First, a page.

How many cycles of do-something/do-nothing happen when you let out the clutch? If you count the stops and changes in clutch lever pressure and throttle, that would be the number. Every change, no matter how minute, is a point of choice, do something/do nothing. This is the micro side of riding and some may say it is looking too closely but our mini decisions rule our riding in more ways than one.

 

Less skilled riders seem bent on doing something all the time and they appear busy because of it. You can almost see the logic: if I’m always busy, perhaps I’ll hit the right control combination?by luck. That or they freeze up and do nothing?deer in the headlights syndrome.

 

Seasoned riders have more understanding of when to do something or nothing. Less experienced riders look busy and stiff. Skilled and seasoned ones look almost lazy and relaxed even when performing complex tasks. It's like that in every sport and activity.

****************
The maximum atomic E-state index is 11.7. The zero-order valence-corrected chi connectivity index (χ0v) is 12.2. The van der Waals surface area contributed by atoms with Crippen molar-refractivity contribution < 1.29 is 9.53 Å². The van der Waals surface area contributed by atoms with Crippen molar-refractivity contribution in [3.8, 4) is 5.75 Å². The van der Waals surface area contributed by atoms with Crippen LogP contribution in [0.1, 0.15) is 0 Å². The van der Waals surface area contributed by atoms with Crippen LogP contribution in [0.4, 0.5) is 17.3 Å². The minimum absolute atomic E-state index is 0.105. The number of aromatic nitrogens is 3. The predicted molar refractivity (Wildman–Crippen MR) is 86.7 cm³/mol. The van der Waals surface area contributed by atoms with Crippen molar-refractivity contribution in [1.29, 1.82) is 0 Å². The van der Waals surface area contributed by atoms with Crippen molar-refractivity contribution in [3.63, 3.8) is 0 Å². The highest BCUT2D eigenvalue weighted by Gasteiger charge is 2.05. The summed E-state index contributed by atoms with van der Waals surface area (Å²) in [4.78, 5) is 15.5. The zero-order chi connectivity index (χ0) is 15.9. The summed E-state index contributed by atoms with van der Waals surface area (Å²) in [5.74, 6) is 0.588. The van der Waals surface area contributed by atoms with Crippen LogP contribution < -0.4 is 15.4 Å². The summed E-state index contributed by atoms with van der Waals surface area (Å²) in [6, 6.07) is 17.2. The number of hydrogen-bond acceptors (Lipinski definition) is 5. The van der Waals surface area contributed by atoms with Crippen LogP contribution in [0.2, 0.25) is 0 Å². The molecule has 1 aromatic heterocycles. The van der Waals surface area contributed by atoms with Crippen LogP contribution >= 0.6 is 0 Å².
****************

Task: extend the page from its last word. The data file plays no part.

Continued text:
Advice And Understanding

 

Sometimes action is required and sometimes it is not. This is why telling someone to relax is poor coaching. They must know when to act/not act in order to relax in confidence. In this respect, "relax" is wrong advice--unless it is backed up by when and where to do something so you can later do nothing.

 

In the final analysis, it is more a question of what you DO than what you don't do which results in looking and feeling “relaxed” on the bike. If the rider had made the right decision and done something rather than just sit there, they wouldn’t be busy later on making up for it.

 

Your Goal

 

Practically everyone has the goal to "be smooth" and it falls into this same category. It too is a result of the choice to do something/do nothing, action/inaction, control/no control. And it really is the micro look at riding: each twitch of the throttle hand, each stab at the brakes, each false steering input, each jerky eye movement.

 

This concept has something to do with every control action you ever have or ever will make. there is a time to do and a time to not do. Experience is a great resource but, if you do not ride for a living, understanding is the foundation and the shortcut to the level of skill you envision for yourself and your riding. I hope we get the opportunity to help you.